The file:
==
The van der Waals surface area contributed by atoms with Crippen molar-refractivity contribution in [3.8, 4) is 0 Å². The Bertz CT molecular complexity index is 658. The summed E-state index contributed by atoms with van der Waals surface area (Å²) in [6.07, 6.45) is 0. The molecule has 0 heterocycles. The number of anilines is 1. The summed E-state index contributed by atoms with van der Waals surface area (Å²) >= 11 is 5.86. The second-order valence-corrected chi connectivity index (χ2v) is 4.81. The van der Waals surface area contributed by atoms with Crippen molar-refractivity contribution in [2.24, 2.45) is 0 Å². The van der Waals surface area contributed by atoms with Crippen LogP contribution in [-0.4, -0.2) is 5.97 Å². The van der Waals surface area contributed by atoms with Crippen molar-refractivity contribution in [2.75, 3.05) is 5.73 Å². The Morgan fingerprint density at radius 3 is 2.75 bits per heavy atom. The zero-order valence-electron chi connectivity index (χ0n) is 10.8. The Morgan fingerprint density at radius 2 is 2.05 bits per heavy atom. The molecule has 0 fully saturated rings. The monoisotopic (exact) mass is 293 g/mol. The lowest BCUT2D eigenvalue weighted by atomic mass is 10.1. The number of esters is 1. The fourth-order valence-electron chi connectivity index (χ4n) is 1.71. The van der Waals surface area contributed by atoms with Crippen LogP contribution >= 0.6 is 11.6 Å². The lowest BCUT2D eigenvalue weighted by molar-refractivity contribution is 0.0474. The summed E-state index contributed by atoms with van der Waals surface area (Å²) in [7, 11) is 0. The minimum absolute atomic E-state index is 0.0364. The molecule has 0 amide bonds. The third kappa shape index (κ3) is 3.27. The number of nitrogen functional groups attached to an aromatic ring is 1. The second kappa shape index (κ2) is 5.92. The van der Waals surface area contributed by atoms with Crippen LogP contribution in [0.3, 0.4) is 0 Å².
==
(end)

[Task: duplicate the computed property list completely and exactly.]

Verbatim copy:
The van der Waals surface area contributed by atoms with Crippen molar-refractivity contribution in [3.8, 4) is 0 Å². The Bertz CT molecular complexity index is 658. The summed E-state index contributed by atoms with van der Waals surface area (Å²) in [6.07, 6.45) is 0. The molecule has 0 heterocycles. The number of anilines is 1. The summed E-state index contributed by atoms with van der Waals surface area (Å²) >= 11 is 5.86. The second-order valence-corrected chi connectivity index (χ2v) is 4.81. The van der Waals surface area contributed by atoms with Crippen molar-refractivity contribution in [2.24, 2.45) is 0 Å². The van der Waals surface area contributed by atoms with Crippen LogP contribution in [-0.4, -0.2) is 5.97 Å². The van der Waals surface area contributed by atoms with Crippen molar-refractivity contribution in [2.75, 3.05) is 5.73 Å². The Morgan fingerprint density at radius 3 is 2.75 bits per heavy atom. The zero-order valence-electron chi connectivity index (χ0n) is 10.8. The Morgan fingerprint density at radius 2 is 2.05 bits per heavy atom. The molecule has 0 fully saturated rings. The monoisotopic (exact) mass is 293 g/mol. The lowest BCUT2D eigenvalue weighted by atomic mass is 10.1. The number of esters is 1. The fourth-order valence-electron chi connectivity index (χ4n) is 1.71. The van der Waals surface area contributed by atoms with Crippen LogP contribution >= 0.6 is 11.6 Å². The lowest BCUT2D eigenvalue weighted by molar-refractivity contribution is 0.0474. The summed E-state index contributed by atoms with van der Waals surface area (Å²) in [7, 11) is 0. The minimum absolute atomic E-state index is 0.0364. The molecule has 0 amide bonds. The third kappa shape index (κ3) is 3.27. The number of nitrogen functional groups attached to an aromatic ring is 1. The second kappa shape index (κ2) is 5.92. The van der Waals surface area contributed by atoms with Crippen LogP contribution in [0.3, 0.4) is 0 Å².